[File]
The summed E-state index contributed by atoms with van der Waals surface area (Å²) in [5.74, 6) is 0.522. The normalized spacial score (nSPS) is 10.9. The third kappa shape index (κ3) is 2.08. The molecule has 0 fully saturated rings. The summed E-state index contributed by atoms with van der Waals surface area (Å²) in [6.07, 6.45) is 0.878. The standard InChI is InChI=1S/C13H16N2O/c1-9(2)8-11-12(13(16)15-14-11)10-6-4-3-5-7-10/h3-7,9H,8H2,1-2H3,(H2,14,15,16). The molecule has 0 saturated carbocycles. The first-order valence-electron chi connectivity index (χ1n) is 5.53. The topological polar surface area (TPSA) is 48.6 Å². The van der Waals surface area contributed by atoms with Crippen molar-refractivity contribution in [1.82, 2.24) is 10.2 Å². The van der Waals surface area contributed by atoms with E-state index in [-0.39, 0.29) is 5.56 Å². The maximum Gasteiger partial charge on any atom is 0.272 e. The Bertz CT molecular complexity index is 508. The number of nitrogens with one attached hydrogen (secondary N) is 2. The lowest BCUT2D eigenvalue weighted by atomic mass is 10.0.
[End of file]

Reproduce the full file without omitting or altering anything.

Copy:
The summed E-state index contributed by atoms with van der Waals surface area (Å²) in [5.74, 6) is 0.522. The normalized spacial score (nSPS) is 10.9. The third kappa shape index (κ3) is 2.08. The molecule has 0 fully saturated rings. The summed E-state index contributed by atoms with van der Waals surface area (Å²) in [6.07, 6.45) is 0.878. The standard InChI is InChI=1S/C13H16N2O/c1-9(2)8-11-12(13(16)15-14-11)10-6-4-3-5-7-10/h3-7,9H,8H2,1-2H3,(H2,14,15,16). The molecule has 0 saturated carbocycles. The first-order valence-electron chi connectivity index (χ1n) is 5.53. The topological polar surface area (TPSA) is 48.6 Å². The van der Waals surface area contributed by atoms with Crippen molar-refractivity contribution in [1.82, 2.24) is 10.2 Å². The van der Waals surface area contributed by atoms with E-state index in [-0.39, 0.29) is 5.56 Å². The maximum Gasteiger partial charge on any atom is 0.272 e. The Bertz CT molecular complexity index is 508. The number of nitrogens with one attached hydrogen (secondary N) is 2. The lowest BCUT2D eigenvalue weighted by atomic mass is 10.0.